Index futures in the S&P, Nasdaq, and Dow Jones dropped modestly on Tuesday morning (-0.31%, -0.69%, and -0.65% respectively compared to fair value, as of 11:08 AM ET)[1] and gold prices shot up to a record $2000 before lightly reversing. These indicators signify that investors are now shifting to a moderately defensive paradigm after the earnings rush over the past several weeks. The expectation that growth will slow is in response to earnings reports by several key index components. McDonald’s (MCD) Q2 release reported a fall in revenue of 30% compared to Q1, making it the company’s largest miss in more than 30 years.[2] Office supply and PPE manufacturer 3M (MMM) also missed estimates for revenue, as demand for equipment such as face masks failed to make up for a slowdown in sales of office products. Other companies such as Visa (V), Advanced Micro Devices (AMD) and Dexcom (DXCM) are slated to report early this week as well. [3]

Expectations of slowed growth are also contingent on the GOP’s proposed coronavirus stimulus plan, the Health, Economic Assistance, Liability Protection, and Schools (HEALS) Act, that was introduced by Republicans to the Senate floor on Monday. The proposal would add roughly $1 trillion in aid through small business loans, liability protections, and an additional $1200 stimulus check for qualifying Americans. Notably, the HEALS Act only provides $200 per week in enhanced benefits while prompting states to enact policy to provide 70% wage replacement to unemployed citizens. Democrats aim to keep the current $600 weekly stipend, believing that its immediate reduction will hurt unemployed and low-income workers. As prior benefits expire and politicians continue to negotiate, experts foresee lower consumption and greater uncertainty among Americans, potentially damaging businesses in the coming weeks.[4]

While both financial and political outlooks forecast a decline in stock market growth, such a reversal is expected to be modest at worst. However, given the uncertainty of the coronavirus environment, investors still need to remain diligent, especially as more companies release quarterly reports in the coming days.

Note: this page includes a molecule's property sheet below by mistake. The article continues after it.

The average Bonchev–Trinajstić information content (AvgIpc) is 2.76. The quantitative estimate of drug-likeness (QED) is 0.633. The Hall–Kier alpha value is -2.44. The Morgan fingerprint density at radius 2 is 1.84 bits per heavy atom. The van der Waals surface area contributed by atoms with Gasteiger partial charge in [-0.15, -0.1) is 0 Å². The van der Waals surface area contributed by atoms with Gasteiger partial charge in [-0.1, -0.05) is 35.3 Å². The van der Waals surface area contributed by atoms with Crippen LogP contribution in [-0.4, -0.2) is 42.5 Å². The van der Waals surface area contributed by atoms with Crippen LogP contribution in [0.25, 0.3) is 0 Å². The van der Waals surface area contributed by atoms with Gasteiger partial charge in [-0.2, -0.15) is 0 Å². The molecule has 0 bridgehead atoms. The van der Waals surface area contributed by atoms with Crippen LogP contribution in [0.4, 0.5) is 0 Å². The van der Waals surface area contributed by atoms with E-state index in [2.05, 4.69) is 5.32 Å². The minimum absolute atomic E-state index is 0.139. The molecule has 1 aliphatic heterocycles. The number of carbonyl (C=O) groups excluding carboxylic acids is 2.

The Standard & Poor’s 500 (S&P 500) is an unmanaged group of securities considered to be representative of the stock market in general. You cannot directly invest in this index.

The NASDAQ Composite Index is an unmanaged, market-weighted index of all over-the-counter common stocks traded on the National Association of Securities Dealers Automated Quotation System.

The Dow Jones Industrial Average is a price-weighted index of 30 actively traded blue-chip stocks. The market is unmanaged. Investors cannot directly invest in the index.

Craig J. Ferrantino is a Registered Representative offering Securities and Advisory Services through UNITED PLANNERS FINANCIAL SERVICES, Member FINRA, SIPC. Craig James Financial Services, LLC and United Planners are not affiliated.

[1] Data according to CNN Business Pre-Market Trading. <https://money.cnn.com/data/premarket/> Accessed 28 July 2020.

[2] Lucas, Amelia. “McDonald’s Revenue Falls 30% Progress at U.S. Restaurants.” CNBC. 28 July 2020. <https://www.cnbc.com/2020/07/28/mcdonalds-mcd-q2-2020-earnings.html> Accessed 28 July 2020.

[3] Carson, Ed. “Dow Jones Futures Signal Stock Market Rally Retreat Amid Earnings Rush.” Investor’s Business Daily. 28 July 2020. <https://www.investors.com/market-trend/stock-market-today/dow-jones-futures-goldilocks-stock-market-rally-gop-coronavirus-stimulus-plan-pfizer-vaccine/> Accessed 28 July 2020.

[4] Foran, Clare & Mattingly, Phil. “McConnell Formally Unveils $1 Trillion Senate GOP Stimulus Proposal.” CNN. 27 July 2020. <https://www.cnn.com/2020/07/27/politics/senate-republican-stimulus-proposal/index.html> Accessed 28 July 2020.